Original article from Kent Live
Leeds Castle near Maidstone has a rich and fascinating history.
Known as the Castle of Queens, tales from within its stone walls span back more than 900 years.
While King Henry VIII may have perhaps left his mark most notably, he is by no means the only royal connection.
Originally used as a military post during the Norman conquest, Leeds Castle has passed from one royal hand to the next.
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In 1139, the castle was besieged by Stephen Blois, who was King of England until 1154.
From this point on, the castle became shaped by some of history's most infamous rulers.
Features did, of course, develop over time.
Whilst on Crusade in the Holy Land, King Edward I developed a love for hot baths.
When Edward inherited the castle, he made sure to improve its defences as well as a few domestic aspects, creating a bathhouse.
The bathhouse can be found underneath the walls of the bailey and adjacent to the Maidens Tower.
King Henry VIII
King Henry VIII inherited Leeds Castle in 1509.
He adored his wife Catherine of Aragon so much that he wanted to make the castle as comfortable as possible for her.
Transforming the historic Norman stronghold into a magnificent royal palace, his work can still be seen to this day.
Fireplaces decorated with the royal arms and Spanish motifs suggest that an upper floor was reserved for the exclusive use of the Queen; one such fireplace displayed the royal arms intertwined with lovers’ knots.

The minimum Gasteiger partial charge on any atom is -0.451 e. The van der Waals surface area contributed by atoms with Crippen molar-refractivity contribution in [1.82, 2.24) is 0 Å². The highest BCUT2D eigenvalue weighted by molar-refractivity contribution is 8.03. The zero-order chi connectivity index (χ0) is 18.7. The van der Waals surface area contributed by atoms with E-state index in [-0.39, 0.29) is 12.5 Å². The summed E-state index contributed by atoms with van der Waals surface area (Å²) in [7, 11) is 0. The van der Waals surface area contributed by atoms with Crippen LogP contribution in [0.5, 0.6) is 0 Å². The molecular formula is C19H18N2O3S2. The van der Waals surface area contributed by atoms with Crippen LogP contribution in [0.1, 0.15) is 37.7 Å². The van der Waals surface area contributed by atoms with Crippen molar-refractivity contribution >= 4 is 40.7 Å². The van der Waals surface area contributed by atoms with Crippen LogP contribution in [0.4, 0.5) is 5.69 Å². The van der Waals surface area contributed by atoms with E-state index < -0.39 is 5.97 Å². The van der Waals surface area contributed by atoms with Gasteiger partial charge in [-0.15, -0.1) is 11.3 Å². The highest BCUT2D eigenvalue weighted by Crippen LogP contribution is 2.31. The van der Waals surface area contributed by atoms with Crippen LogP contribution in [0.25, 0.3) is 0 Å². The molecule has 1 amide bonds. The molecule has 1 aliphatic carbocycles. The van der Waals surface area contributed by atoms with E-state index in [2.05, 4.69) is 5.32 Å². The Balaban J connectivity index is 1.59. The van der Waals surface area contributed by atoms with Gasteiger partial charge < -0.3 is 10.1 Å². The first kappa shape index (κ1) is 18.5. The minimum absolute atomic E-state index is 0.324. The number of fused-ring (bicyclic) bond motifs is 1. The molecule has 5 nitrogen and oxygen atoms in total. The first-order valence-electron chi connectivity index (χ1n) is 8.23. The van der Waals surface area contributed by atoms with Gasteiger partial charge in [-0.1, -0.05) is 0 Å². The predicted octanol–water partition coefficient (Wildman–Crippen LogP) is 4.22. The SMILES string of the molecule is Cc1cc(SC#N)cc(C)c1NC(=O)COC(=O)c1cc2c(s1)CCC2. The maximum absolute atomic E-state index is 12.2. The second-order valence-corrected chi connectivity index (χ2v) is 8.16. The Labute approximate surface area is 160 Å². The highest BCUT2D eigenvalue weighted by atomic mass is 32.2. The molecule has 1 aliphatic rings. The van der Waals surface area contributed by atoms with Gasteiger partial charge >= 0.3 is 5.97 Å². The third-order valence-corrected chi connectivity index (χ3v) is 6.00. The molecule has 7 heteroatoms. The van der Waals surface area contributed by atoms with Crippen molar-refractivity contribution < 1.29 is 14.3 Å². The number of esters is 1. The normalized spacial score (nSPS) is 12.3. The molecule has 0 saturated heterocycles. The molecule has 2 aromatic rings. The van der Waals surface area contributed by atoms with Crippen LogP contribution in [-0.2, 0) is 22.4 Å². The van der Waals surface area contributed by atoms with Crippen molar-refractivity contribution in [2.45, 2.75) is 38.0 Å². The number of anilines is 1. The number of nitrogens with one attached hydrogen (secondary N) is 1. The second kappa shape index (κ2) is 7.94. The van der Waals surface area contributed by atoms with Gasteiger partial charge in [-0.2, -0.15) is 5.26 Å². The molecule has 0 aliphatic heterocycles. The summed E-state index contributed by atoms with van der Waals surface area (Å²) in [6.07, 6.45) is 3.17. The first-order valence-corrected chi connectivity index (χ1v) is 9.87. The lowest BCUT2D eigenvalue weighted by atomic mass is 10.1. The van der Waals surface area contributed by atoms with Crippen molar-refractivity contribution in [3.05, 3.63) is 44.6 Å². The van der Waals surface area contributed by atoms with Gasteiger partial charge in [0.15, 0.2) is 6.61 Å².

Henry VIII was also responsible for one of this country's most extravagant diplomatic events.
Playing host, Henry VIII welcomed French King, François I to a massive tournament known as 'The Field of Cloth of Gold'.
The event brought together 5,000 people, who spent the night at Leeds Castle.
Surviving records show that venison from the Leeds estate and butter from the dairies were served at this historic occasion.
A castle fit for a royal visit
After almost 300 years of royal ownership, this period came to an end in 1552.
In 1778, Leeds Castle received a royal visit from King George III and Queen Charlotte.
The royal couple travelled to Kent to review an army encampment and spent the night at the castle.
The castle itself has been transformed over time, with many additions through the years.
Most recently, the castle's last private owner, Lady Baillie, enlisted the help of the French designer, Stephane Boudin, in 1932.
Boudin also designed for the Duke and Duchess of Windsor.
Today, the castle and its 500-acre grounds is a visitor attraction, with playgrounds, gardens, ferry, adventure golf, a bird of prey centre, and a huge maze all bringing in locals and tourists alike.